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5 Specialty Pro Tools That Get The Job Done

technician using specialty pro tools

The number of tools at an automotive technician’s disposal is truly amazing. Socket options alone can span pages and pages of a tool catalog. But there is a growing list of specialty pro tools that can help a technician nail down a problem quickly and efficiently. Unless you are doing a lot of repairs, most of these tools won’t be found in the average DIYer’s garage, but they are right at home in your local NAPA AutoCare. Here’s a look at some of the cool specialty pro tools that automotive professionals use to get the job done.

Diagnostic Scannertechnician using a refrigerant machine

Diagnostic tools have come a long way since the old engine analyzers of the 1960s. Today’s diagnostic scanners allow a technician to tap directly into the vehicle’s onboard systems and pinpoint problems. Modern vehicles have multiple systems that must all work together precisely. While it is possible to buy a code scanner for home use, the diagnostic scanner that a technician is magnitudes more powerful. These top end diagnostic tools can not only help extract information from onboard computer systems, they can actually interact with the various components. Valves can be shut, pumps turned on, circuits energized and more. These highly precise functions help a trained technician pinpoint problems effectively.

Refrigerant Recovery Machine

In the old days of working on automotive A/C systems, mechanics would simply open up a schrader valve and let the gas vent to the atmosphere. Luckily those days are long gone and A/C refrigerant recovery machines have been common place for years. These machines allow a technician to safely remove refrigerant from a system without damage to the environment. Some units can even remove, filter, and then return the refrigerant back to the system once a repair is complete. Top-level units can even automatically perform A/C system flushes, leaks checks, and system refills with computerized precision.

Transmission Flush Machine

A traditional transmission fluid change usually only involves dropping the transmission pan to drain the fluid and refilling it with new fluid. Due to the extremely complex nature of most automatic transmissions, there are lots of nooks and crannies where fluid resides that can be very difficult to reach. A transmission flush is more capable of exchanging the transmission fluid found in those hard to reach places (like the torque converter). There was a time when transmission flush machines got a bad reputation. Modern units are lightyears ahead of their antiquated predecessors in their operation. These machines transfer the old fluid out of the transmission and replenish it with new fluid. Most machines use the vehicle’s existing transmission cooling lines to drain/fill the fluid, but there are some models that use the transmission dipstick tube. Regardless of how the fluid is removed, the goal is to replace as much of the old transmission fluid as possible. A transmission flush machine makes the process faster and cleaner.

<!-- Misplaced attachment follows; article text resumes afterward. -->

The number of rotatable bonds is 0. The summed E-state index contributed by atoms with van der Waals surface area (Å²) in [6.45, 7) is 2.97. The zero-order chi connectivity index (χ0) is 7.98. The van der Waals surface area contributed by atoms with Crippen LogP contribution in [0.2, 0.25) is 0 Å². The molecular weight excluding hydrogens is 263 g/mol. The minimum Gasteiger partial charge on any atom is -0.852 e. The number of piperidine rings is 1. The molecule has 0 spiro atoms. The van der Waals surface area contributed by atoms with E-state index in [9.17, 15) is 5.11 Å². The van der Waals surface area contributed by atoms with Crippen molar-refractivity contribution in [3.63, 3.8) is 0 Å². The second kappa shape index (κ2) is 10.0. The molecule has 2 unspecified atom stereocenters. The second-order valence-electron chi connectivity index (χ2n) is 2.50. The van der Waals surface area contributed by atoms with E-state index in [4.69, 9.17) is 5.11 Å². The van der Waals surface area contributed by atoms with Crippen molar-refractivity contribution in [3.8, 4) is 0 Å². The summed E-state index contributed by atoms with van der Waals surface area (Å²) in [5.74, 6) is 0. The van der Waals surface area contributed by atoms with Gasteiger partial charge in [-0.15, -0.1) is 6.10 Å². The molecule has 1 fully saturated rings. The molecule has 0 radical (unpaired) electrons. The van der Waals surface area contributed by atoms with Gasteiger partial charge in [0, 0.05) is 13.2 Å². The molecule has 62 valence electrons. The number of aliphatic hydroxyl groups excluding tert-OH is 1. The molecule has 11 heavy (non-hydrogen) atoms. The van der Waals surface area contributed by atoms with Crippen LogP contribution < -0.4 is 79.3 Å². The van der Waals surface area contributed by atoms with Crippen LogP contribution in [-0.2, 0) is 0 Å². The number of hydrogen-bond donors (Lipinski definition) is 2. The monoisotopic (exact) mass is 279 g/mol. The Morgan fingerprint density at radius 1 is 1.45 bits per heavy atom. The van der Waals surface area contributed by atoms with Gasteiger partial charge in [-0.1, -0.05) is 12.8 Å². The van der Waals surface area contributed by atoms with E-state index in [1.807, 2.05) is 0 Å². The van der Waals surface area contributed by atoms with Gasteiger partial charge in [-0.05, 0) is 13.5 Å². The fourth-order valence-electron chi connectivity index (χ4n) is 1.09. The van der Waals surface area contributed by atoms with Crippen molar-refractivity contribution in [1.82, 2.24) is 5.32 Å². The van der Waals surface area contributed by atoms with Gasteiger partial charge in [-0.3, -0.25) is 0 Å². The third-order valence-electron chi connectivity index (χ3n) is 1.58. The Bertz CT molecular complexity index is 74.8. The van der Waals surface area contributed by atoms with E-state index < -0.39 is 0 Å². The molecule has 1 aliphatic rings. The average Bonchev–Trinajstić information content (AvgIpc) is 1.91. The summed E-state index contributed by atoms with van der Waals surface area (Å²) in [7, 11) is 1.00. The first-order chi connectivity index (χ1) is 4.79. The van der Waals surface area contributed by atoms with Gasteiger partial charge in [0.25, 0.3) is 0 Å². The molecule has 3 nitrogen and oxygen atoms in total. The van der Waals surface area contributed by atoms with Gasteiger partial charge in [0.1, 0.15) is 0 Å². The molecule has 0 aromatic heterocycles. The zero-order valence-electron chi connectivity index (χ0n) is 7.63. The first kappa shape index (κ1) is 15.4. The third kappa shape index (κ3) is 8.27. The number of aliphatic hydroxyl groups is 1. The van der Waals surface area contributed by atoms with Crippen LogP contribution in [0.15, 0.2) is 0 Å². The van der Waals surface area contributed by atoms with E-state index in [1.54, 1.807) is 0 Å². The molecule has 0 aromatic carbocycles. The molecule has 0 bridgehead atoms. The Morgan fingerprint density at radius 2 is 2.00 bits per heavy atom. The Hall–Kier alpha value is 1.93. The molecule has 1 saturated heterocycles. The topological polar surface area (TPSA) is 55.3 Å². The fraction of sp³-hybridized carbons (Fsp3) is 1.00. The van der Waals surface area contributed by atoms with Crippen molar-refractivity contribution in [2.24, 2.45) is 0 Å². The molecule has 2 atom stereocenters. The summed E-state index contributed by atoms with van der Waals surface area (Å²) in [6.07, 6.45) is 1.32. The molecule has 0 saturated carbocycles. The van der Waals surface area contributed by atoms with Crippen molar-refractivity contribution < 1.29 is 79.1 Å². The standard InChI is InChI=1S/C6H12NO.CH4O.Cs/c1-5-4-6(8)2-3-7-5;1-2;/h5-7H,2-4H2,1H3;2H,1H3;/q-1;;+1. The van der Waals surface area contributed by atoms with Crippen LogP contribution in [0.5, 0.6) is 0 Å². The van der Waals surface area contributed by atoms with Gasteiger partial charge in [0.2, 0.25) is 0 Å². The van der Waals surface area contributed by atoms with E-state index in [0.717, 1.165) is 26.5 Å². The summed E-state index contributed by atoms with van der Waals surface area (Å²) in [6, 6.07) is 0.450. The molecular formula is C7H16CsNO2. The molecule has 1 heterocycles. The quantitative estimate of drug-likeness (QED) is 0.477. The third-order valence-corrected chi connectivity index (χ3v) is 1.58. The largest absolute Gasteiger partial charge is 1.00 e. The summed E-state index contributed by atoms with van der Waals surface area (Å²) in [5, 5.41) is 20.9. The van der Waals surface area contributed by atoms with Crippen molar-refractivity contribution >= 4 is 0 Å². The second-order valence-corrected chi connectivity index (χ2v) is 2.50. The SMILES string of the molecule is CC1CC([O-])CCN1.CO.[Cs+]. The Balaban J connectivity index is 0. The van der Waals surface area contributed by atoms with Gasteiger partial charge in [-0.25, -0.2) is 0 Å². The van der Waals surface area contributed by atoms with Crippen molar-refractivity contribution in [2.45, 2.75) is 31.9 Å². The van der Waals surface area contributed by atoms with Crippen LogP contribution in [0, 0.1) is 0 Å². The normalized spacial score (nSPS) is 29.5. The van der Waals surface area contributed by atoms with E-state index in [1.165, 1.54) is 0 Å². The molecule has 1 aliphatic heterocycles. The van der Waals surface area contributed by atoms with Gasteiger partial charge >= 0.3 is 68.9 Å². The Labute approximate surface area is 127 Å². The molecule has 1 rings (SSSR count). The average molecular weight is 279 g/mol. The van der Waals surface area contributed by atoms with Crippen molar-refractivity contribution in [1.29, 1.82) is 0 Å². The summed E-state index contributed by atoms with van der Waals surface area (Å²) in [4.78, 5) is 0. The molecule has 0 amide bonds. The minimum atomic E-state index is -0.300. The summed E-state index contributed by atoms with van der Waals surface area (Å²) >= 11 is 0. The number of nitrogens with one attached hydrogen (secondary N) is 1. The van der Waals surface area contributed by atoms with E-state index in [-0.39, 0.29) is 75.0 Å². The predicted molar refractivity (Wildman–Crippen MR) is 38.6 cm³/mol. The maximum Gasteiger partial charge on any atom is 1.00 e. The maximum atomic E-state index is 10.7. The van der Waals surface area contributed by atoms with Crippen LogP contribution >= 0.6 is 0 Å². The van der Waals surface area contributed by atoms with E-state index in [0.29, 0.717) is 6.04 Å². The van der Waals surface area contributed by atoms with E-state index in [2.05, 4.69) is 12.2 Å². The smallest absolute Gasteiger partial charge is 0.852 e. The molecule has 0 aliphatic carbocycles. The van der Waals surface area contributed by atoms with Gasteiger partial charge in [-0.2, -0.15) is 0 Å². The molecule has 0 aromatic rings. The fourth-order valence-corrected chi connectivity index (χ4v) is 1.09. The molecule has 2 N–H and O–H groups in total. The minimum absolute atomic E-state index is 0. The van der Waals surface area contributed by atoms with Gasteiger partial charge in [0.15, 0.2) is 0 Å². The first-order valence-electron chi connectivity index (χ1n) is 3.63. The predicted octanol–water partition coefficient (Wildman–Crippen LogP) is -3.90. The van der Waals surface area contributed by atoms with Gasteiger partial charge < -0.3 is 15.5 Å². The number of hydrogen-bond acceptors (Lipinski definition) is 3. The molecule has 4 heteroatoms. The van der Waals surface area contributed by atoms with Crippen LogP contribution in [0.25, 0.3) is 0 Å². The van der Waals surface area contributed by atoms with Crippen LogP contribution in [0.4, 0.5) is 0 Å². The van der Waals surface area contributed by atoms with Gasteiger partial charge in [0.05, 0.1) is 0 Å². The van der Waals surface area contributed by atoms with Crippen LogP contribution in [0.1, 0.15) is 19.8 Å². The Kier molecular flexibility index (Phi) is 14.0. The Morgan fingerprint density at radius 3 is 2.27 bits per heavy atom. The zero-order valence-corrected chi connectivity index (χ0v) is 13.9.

Smoke Machine

Finding leaks in an automobile can be maddening. If the leak isn’t obvious, like a busted hose, it could take serious time to track down. A neat tool in the technician’s arsenal is the smoke machine. This machine emits a visible “smoke” without actually setting anything on fire. The smoke can be used to find leaks in anything designed to be sealed. For emissions work it is great for finding elusive evap system problems. Finding leaks in door seals or window seals are another application. Exhaust leaks are easy to hear, but hard to find sometimes. A smoke machine can help track down sneaky leaks efficiently.

Radiator Vacuum Tool

Engine cooling systems used to consist of a water pump and a radiator, with plenty of space to house everything under the hood. Today’s vehicles have cramped engine bays, busy firewalls, and complex cooling passages winding through the engine. Draining the coolant for a repair is still as easy as unscrewing the radiator petcock or removing the lower radiator hose. But what about getting all that coolant back in? While pouring in coolant may look like it is filling the system, there could be air pockets waiting to cause problems down the road. There are many vehicle specific procedures for “burping” the air from a cooling system, but there is another way. A radiator vacuum tool is an effective way to get rid of cooling system air pockets and draw coolant into places that can be very difficult to fill. This tool draws a strong vacuum on the entire cooling system. Once a steady vacuum is achieved, the technician opens up a valve allowing new coolant to flow through the tool and take up the space previously occupied by air.

These are just a few of the specialty pro tools that technicians across the globe rely on to keep customer vehicles on the road. As automotive technology progresses, so do the tools necessary to maintain them. While these tools are mostly found in pro shops today, advances in technology also mean that newer versions may make their way to home DIYers years down the road.

Check out all the tools & equipment available on NAPA Online or trust one of our 17,000 NAPA AutoCare locations for routine maintenance and repairs. For more information on specialty pro tools, chat with a knowledgeable expert at your local NAPA AUTO PARTS store.

Brian Medford View All

With an automotive writing career spanning over two decades, Brian has a passion for sharing the automotive lifestyle. An avid DIYer he can usually be found working on one of his many project cars. His current collection includes a 1969 Olds Delta 88 convertible, BMW E46 sedan, and a slant-6 powered 1975 Plymouth Duster.

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